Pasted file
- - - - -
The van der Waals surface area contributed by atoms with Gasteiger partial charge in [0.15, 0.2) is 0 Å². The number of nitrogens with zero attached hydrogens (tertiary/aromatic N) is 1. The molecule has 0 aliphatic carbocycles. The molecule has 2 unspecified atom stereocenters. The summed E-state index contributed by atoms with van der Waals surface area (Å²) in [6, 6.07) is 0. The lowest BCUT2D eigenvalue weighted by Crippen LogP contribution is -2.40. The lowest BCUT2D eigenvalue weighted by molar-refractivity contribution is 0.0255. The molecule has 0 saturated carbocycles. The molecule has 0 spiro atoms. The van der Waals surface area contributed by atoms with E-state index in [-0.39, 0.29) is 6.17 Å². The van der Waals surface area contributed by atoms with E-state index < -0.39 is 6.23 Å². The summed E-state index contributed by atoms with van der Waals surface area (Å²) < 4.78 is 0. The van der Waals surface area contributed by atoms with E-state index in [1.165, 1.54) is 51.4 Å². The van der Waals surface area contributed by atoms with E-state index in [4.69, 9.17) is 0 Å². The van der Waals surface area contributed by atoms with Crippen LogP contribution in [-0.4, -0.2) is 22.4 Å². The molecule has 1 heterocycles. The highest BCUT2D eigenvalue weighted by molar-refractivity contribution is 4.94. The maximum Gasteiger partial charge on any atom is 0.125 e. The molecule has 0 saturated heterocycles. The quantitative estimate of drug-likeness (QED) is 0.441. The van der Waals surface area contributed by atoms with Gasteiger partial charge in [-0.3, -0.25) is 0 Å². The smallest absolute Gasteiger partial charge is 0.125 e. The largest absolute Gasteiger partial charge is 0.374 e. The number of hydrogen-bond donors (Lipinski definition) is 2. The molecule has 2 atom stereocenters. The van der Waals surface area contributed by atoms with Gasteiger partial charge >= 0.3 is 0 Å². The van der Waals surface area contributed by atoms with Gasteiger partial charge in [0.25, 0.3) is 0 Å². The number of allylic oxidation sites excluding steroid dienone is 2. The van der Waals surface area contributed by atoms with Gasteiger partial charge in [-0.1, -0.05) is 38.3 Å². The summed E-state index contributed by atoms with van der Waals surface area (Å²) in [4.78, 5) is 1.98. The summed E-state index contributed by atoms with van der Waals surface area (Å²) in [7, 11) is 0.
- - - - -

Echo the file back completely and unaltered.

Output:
The van der Waals surface area contributed by atoms with Gasteiger partial charge in [0.15, 0.2) is 0 Å². The number of nitrogens with zero attached hydrogens (tertiary/aromatic N) is 1. The molecule has 0 aliphatic carbocycles. The molecule has 2 unspecified atom stereocenters. The summed E-state index contributed by atoms with van der Waals surface area (Å²) in [6, 6.07) is 0. The lowest BCUT2D eigenvalue weighted by Crippen LogP contribution is -2.40. The lowest BCUT2D eigenvalue weighted by molar-refractivity contribution is 0.0255. The molecule has 0 saturated carbocycles. The molecule has 0 spiro atoms. The van der Waals surface area contributed by atoms with E-state index in [-0.39, 0.29) is 6.17 Å². The van der Waals surface area contributed by atoms with E-state index < -0.39 is 6.23 Å². The summed E-state index contributed by atoms with van der Waals surface area (Å²) < 4.78 is 0. The van der Waals surface area contributed by atoms with E-state index in [1.165, 1.54) is 51.4 Å². The van der Waals surface area contributed by atoms with E-state index in [4.69, 9.17) is 0 Å². The van der Waals surface area contributed by atoms with Crippen LogP contribution in [-0.4, -0.2) is 22.4 Å². The molecule has 1 heterocycles. The highest BCUT2D eigenvalue weighted by molar-refractivity contribution is 4.94. The maximum Gasteiger partial charge on any atom is 0.125 e. The molecule has 0 saturated heterocycles. The quantitative estimate of drug-likeness (QED) is 0.441. The van der Waals surface area contributed by atoms with Gasteiger partial charge in [-0.3, -0.25) is 0 Å². The smallest absolute Gasteiger partial charge is 0.125 e. The largest absolute Gasteiger partial charge is 0.374 e. The number of hydrogen-bond donors (Lipinski definition) is 2. The molecule has 2 atom stereocenters. The van der Waals surface area contributed by atoms with Gasteiger partial charge >= 0.3 is 0 Å². The van der Waals surface area contributed by atoms with Gasteiger partial charge in [0.25, 0.3) is 0 Å². The number of allylic oxidation sites excluding steroid dienone is 2. The van der Waals surface area contributed by atoms with Gasteiger partial charge in [-0.1, -0.05) is 38.3 Å². The summed E-state index contributed by atoms with van der Waals surface area (Å²) in [4.78, 5) is 1.98. The summed E-state index contributed by atoms with van der Waals surface area (Å²) in [7, 11) is 0.